We agree with plaintiff that there is no apparent justification for the utter disregard by the Department of Local Government Affairs of the statutory mandate to equalize assessments in all counties at 50% of fair cash value. We do not, however, agree that it would be feasible to attempt to rectify that error in the manner suggested by plaintiff in the circumstances of this case. (People ex rel. Hamer v. Jones (1968), 39 Ill.2d 360.) While we are here concerned only with Cook County, it is clear that every county in this State which is entitled to assistance from the common school fund, excepting only the one with the lowest equalized assessed valuation, has suffered from the same basic inequity in degrees varying with the differences in valuation. That inequity is accentuated in this case by the fact that Cook County contains roughly one-half the total population of the State. We note, too, generally speaking, that it is the more heavily populated counties in the State which are in the higher range of equalized assessed property valuations. In our opinion, however, it would be completely inappropriate to direct the Superintendent of Public Instruction to distribute school aid in a manner contrary to law in order to remedy the mistakes of other governmental departments which have ignored the law. Furthermore, to utilize one multiplier for purposes of taxation and a different one for other purposes, such as computing State school aid as urged by plaintiff, does nothing to resolve the fundamental problem, which is the failure of both local and State assessing authorities to implement the statutory system for property assessments designed to achieve uniform equalized assessments among the counties at 50% of actual value. Nor does plaintiff's remedy alleviate similar problems in other areas, such as public aid, arising from this nonfeasance. While not of major significance in the context of this case, adoption of plaintiff's suggested remedy would compel taxpayers in those few counties with equalized assessed valuations higher than Cook to contribute portions of their sales and income tax payments (the sources of the common school fund) to make up the amount plaintiff claims due in Cook County school districts.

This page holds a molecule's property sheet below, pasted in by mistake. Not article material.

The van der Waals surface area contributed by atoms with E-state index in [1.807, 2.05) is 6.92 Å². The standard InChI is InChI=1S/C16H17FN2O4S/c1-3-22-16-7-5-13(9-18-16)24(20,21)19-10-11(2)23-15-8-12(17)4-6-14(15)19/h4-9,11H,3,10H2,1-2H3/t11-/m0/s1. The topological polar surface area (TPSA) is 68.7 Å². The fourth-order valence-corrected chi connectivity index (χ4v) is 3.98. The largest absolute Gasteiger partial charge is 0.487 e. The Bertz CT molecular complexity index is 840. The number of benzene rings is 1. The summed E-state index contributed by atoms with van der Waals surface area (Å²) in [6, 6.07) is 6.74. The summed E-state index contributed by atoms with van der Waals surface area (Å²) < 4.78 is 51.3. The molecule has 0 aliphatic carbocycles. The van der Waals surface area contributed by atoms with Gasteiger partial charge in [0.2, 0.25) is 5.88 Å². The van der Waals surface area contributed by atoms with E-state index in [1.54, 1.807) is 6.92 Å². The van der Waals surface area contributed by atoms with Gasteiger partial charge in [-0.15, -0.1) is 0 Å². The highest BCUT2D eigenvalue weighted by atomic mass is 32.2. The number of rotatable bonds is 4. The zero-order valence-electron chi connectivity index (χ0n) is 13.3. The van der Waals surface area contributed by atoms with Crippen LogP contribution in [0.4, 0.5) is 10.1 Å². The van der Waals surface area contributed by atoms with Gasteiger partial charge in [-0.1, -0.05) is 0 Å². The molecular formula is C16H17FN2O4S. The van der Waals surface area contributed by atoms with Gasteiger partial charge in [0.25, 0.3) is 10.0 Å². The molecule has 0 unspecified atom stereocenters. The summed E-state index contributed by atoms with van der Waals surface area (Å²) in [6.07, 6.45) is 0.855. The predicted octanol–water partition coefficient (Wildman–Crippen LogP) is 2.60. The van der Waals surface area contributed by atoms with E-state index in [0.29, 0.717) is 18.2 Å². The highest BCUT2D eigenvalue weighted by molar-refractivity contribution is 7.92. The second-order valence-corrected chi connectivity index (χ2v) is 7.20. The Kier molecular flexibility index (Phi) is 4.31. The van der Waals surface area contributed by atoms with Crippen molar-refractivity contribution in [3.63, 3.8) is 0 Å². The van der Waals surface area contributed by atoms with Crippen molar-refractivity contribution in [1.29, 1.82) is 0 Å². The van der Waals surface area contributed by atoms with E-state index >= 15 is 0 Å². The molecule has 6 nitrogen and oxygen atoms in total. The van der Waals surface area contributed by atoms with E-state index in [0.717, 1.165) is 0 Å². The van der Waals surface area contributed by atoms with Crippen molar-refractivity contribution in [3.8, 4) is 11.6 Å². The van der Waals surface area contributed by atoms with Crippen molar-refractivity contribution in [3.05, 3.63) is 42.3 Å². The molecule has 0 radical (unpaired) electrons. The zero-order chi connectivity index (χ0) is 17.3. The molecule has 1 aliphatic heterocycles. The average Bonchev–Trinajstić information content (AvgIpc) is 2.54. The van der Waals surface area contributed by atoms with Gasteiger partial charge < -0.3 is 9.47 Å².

The problems presented by this case are the direct result of the failure of governmental officials to perform their duties in the manner prescribed by law. As we indicated in People ex rel. Hamer v. Jones (1968), 39 Ill.2d 360, 372, these problems "do not readily lend themselves to judicial solution," and, as the trial court here indicated in denying the preliminary injunction, the remedies sought may cause such additional difficulty, delay and expense as to make their use impractical. That, in our judgment, is true here as to past years.

As to equalized, assessed valuations for 1975 taxes, payable in 1976, a different situation exists. As to them our judgment in Hamer v. Lehnhausen (1975), 60 Ill.2d 400, should prove dispositive and eliminate inequities in future years.

For the reasons above stated the judgment of the circuit court of Cook County is affirmed.

Judgment affirmed.

19750519